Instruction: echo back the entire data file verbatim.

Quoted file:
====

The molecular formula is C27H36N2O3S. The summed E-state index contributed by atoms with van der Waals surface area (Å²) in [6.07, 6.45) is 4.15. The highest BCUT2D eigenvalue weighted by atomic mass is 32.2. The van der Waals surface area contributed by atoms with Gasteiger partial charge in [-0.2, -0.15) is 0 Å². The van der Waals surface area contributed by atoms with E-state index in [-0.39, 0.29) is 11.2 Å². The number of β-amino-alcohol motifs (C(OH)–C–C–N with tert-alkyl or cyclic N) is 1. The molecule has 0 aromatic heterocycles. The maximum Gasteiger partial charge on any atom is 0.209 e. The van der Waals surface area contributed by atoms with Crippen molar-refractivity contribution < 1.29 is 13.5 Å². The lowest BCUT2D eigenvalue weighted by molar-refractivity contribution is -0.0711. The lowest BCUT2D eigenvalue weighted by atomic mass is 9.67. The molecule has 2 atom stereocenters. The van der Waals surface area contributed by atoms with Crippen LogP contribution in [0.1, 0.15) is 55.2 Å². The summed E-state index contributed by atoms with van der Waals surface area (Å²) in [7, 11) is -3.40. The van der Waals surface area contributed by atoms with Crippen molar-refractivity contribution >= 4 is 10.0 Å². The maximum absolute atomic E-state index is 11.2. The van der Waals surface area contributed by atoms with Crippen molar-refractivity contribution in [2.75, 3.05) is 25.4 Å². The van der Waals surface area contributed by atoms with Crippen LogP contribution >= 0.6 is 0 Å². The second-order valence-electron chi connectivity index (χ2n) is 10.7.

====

The molecular formula is C27H36N2O3S. The summed E-state index contributed by atoms with van der Waals surface area (Å²) in [6.07, 6.45) is 4.15. The highest BCUT2D eigenvalue weighted by atomic mass is 32.2. The van der Waals surface area contributed by atoms with Gasteiger partial charge in [-0.2, -0.15) is 0 Å². The van der Waals surface area contributed by atoms with E-state index in [-0.39, 0.29) is 11.2 Å². The number of β-amino-alcohol motifs (C(OH)–C–C–N with tert-alkyl or cyclic N) is 1. The molecule has 0 aromatic heterocycles. The maximum Gasteiger partial charge on any atom is 0.209 e. The van der Waals surface area contributed by atoms with Crippen molar-refractivity contribution < 1.29 is 13.5 Å². The lowest BCUT2D eigenvalue weighted by molar-refractivity contribution is -0.0711. The lowest BCUT2D eigenvalue weighted by atomic mass is 9.67. The molecule has 2 atom stereocenters. The van der Waals surface area contributed by atoms with Crippen LogP contribution in [0.1, 0.15) is 55.2 Å². The summed E-state index contributed by atoms with van der Waals surface area (Å²) in [7, 11) is -3.40. The van der Waals surface area contributed by atoms with Crippen molar-refractivity contribution >= 4 is 10.0 Å². The maximum absolute atomic E-state index is 11.2. The van der Waals surface area contributed by atoms with Crippen molar-refractivity contribution in [2.75, 3.05) is 25.4 Å². The van der Waals surface area contributed by atoms with Crippen LogP contribution >= 0.6 is 0 Å². The second-order valence-electron chi connectivity index (χ2n) is 10.7.